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Journal Article

Brain signaling dynamics after vagus nerve stimulation


Hartig,  R
Department Physiology of Cognitive Processes, Max Planck Institute for Biological Cybernetics, Max Planck Society;

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Teckentrup, V., Krylova, M., Jamalabadi, H., Neubert, S., Neuser, M., Hartig, R., et al. (2021). Brain signaling dynamics after vagus nerve stimulation. NeuroImage, 245: 118679. doi:10.1016/j.neuroimage.2021.118679.

Cite as: https://hdl.handle.net/21.11116/0000-0008-C81B-9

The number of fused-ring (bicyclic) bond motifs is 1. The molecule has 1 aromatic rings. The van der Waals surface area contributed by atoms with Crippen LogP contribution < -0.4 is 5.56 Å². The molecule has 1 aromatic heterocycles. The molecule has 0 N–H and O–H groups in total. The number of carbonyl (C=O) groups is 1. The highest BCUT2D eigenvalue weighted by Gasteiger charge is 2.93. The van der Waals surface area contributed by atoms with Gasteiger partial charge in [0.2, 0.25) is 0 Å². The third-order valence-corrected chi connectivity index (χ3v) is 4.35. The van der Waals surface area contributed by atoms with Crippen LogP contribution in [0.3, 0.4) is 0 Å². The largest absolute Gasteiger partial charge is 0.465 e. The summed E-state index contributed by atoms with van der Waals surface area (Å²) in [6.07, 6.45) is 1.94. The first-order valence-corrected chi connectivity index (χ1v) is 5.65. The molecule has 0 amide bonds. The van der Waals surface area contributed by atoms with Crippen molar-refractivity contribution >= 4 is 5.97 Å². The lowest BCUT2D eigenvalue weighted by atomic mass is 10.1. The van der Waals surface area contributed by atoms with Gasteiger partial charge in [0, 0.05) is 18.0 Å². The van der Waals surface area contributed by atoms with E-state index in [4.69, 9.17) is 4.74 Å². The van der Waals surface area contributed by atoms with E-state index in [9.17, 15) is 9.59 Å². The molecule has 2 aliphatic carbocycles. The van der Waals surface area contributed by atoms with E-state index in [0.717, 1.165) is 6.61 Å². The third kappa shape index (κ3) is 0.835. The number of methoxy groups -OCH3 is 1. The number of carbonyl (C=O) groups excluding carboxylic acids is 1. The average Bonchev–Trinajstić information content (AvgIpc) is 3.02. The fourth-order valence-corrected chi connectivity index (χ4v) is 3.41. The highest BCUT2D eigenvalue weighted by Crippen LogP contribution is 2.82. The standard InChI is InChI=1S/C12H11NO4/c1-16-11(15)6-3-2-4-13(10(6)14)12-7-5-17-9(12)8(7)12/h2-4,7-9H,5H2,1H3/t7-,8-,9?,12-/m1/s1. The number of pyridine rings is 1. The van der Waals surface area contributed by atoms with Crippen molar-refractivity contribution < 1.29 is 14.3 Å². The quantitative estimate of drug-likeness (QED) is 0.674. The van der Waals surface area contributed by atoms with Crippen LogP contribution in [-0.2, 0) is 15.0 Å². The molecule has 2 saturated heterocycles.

The vagus nerve projects to a well-defined neural circuit via the nucleus tractus solitarii (NTS) and its stimulation elicits a wide range of metabolic, neuromodulatory, and behavioral effects. Transcutaneous vagus nerve stimulation (tVNS) has been established as a promising technique to non-invasively alter brain function. However, the precise dynamics elicited by tVNS in humans are still largely unknown. Here, we performed fMRI with concurrent right-sided tVNS (vs. sham) following a randomized cross-over design (N = 40). First, to unravel the temporal profile of tVNS-induced changes in the NTS, we compared fMRI time series to canonical profiles for stimulation ON and OFF cycles. Model comparisons indicated that NTS time series were best fit by block-wise shifts in signal amplitude with stimulation ON and OFF estimates being highly correlated. Therefore, we compared stimulation (ON + OFF) versus baseline phases and found that tVNS increased fMRI BOLD activation in the NTS, but this effect was dependent on sufficient temporal signal-to-noise ratio (tSNR) in the mask. Second, to identify the spatiotemporal evolution of tVNS-induced changes in the brain, we examined lagged co-activation patterns and phase coherence. In contrast to our hypothesis, tVNS did not alter dynamic functional connectivity after correction for multiple comparisons. Third, to establish a positive control for future research, we measured changes in gastric myoelectrical frequency via an electrogastrogram. Again, in contrast to our hypothesis, tVNS induced no changes in gastric frequency. Collectively, our study provides evidence that tVNS can perturb brain signaling in the NTS, but these effects are dependent on tSNR and require precise localization. In light of an absence of acute tVNS-induced effects on dynamic functional connectivity and gastric motility, we discuss which steps are necessary to advance future research on afferent and efferent effects of tVNS.